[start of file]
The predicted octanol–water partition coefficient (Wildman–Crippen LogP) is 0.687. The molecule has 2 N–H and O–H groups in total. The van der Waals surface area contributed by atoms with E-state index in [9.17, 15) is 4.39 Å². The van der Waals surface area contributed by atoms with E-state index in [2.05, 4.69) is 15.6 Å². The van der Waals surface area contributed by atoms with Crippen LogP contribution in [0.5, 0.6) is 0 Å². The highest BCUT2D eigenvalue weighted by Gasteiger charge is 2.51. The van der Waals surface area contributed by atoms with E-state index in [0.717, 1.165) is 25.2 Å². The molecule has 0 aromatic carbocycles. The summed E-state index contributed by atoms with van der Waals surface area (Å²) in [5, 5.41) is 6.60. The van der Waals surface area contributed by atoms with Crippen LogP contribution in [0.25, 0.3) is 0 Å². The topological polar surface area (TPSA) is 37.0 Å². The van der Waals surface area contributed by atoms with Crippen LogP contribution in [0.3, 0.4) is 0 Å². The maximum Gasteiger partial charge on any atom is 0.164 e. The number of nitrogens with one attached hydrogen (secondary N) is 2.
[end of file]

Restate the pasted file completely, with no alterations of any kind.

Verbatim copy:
The predicted octanol–water partition coefficient (Wildman–Crippen LogP) is 0.687. The molecule has 2 N–H and O–H groups in total. The van der Waals surface area contributed by atoms with E-state index in [9.17, 15) is 4.39 Å². The van der Waals surface area contributed by atoms with E-state index in [2.05, 4.69) is 15.6 Å². The van der Waals surface area contributed by atoms with Crippen LogP contribution in [0.5, 0.6) is 0 Å². The highest BCUT2D eigenvalue weighted by Gasteiger charge is 2.51. The van der Waals surface area contributed by atoms with E-state index in [0.717, 1.165) is 25.2 Å². The molecule has 0 aromatic carbocycles. The summed E-state index contributed by atoms with van der Waals surface area (Å²) in [5, 5.41) is 6.60. The van der Waals surface area contributed by atoms with Crippen LogP contribution in [0.25, 0.3) is 0 Å². The topological polar surface area (TPSA) is 37.0 Å². The van der Waals surface area contributed by atoms with Crippen LogP contribution in [0.3, 0.4) is 0 Å². The maximum Gasteiger partial charge on any atom is 0.164 e. The number of nitrogens with one attached hydrogen (secondary N) is 2.